‘X-Men: Days Of Future Past’ Review

X-Men: Days of Future Past movie poster


Bryan Singer’s X-Men: Days Of Future Past is an vast improvement over X-Men: The Last Stand and X-Men Origins: Wolverine, though lazy storytelling sometimes rears it’s ugly head

The film opens in New York, and on the future of the X-Men.  Everything is devastated, remnants of the conflict between mutants, their sympathizers, and the Sentinels (robots created by Trask Enterprises to protect humankind against mutants).

And the mutants aren’t winning because these Sentinels have evolved the ability to mimic the powers of any mutant that they face.  This ability, coupled with their ever increasing numbers, means that there’s no way–no matter how powerful they are–that the mutants can hold them off for long.

In fact, the only way that the remaining mutants are able to survive the threat of the Sentinels is to go backward in time a few days, once they learn of an attack, which has the effect of undoing it.

They’re able to do this reatively successfully because their resident tracker, Warpath (Booboo Stewart) is able to sense when the Sentinels are within minutes of an attack, which means that they can prepare to send Bishop back in time before it happens, while the remaining X-Men act to delay them.

But they’re running out of options, as well as time.

When I have a choice between good and bad news I tend to go with the bad first, to get it out of the way, like when you pull of a Band-Aid really quickly.

So here goes.  It’ll only sting for a minute…

The Mediocre

  • Too Much Wolverine

I get it.  Wolverine (Hugh Jackman) is awesome.  What’s irritating is the way the franchise seems to rely on him for just about everything.  This tendency is made significantly worse when you take into account that there are five or six other people would wouldn’t mind a little time in the sun as well.

And that’s not to imply that I don’t like Jackman as an actor.  Far from it, but when we’re talking about a team of individuals it would be nice to see the spotlight focused on someone else every once in awhile.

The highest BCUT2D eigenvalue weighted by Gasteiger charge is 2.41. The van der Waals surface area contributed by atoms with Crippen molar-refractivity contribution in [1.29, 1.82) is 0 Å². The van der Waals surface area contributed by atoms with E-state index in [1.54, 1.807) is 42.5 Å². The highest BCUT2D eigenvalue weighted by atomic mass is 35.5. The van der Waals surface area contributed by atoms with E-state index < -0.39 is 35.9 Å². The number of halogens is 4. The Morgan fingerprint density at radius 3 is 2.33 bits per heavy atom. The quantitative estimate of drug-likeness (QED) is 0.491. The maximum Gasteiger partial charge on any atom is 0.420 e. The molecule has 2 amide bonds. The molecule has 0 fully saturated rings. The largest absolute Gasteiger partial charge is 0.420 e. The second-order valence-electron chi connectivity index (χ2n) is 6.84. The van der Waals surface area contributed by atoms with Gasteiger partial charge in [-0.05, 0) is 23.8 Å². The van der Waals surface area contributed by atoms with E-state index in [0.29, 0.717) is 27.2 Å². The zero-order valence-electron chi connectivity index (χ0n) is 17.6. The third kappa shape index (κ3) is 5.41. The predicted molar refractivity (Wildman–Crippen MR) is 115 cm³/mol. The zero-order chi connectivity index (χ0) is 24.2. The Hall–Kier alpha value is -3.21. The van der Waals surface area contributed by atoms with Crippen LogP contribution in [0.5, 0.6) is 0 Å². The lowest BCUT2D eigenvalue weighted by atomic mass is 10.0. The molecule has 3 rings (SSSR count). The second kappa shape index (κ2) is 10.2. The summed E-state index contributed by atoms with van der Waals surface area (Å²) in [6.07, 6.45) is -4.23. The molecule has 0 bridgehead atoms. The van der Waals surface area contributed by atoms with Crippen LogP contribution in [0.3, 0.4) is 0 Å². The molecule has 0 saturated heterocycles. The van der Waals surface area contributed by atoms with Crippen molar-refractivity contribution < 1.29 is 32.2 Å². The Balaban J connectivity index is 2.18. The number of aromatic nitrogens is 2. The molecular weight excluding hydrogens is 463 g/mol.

For instance, every time (the film doesn’t indicate how many, but I assume it’s a lot) the X-Men in the future encountered the Sentinels they were beaten because their opponents were designed to counter their abilities, as well as having the advantage that comes with overwhelming numerical superiority.

I mention it because it implies that Bishop (Omar Sy) being sent back in time wasn’t uncommon (admittedly for only days or weeks at a time, though).  So why was Wolverine all of a sudden better suited for the task?  The explanation given, that the process was too difficult for anyone without Wolverine’s mutant healing abilities, makes no sense because it’s not like his physical body was being sent.

Wolverine, on a mental or spiritual level, is no hardier than any of the other X-Men.  That being said, I assume the film makers decided that he should go–as opposed to anyone else–as proof of their fixation with the character.

Unfortunately Bryan Singer, like other directors of the franchise, also cannot give any other character anything close to equal time with Wolverine, which creates a self-fulfilling cycle:  People don’t like the other characters as much because they know little about them.  And they know little about them because Wolverine keeps sucking up all the oxygen.

It’s a really an odd choice when you take into account that 20th Century Fox supposedly wants to create a greater X-Men universe.

  • The Superman Fallacy

There’s a scene about midway in the movie, where Erik Lehnsherr/Magneto (Michael Fassbender), co-opts Bolivar Trask’s (Peter Dinklage) control of the Sentinels by lacing them with iron from railroad tines.  The basis for Magneto doing this is established a few scenes earlier, when he’s seen intently studying the plans for the robots that he and his allies took when Mystique (Jennifer Lawrence) crashed the Vietnam peace accords.

Which is remarkably dopey because it works on what I like to call ‘The Superman Fallacy.’  The basis of the concept is the assumption by writers that just because a character can do one thing very well, that this competence extends to everything else that they do.  For instance, Superman has super strength, super speed and super vision, so it should go without saying that his thought processes are somehow more evolved as well.

Which is nonsense (if Man Of Steel showed anything, it’s that).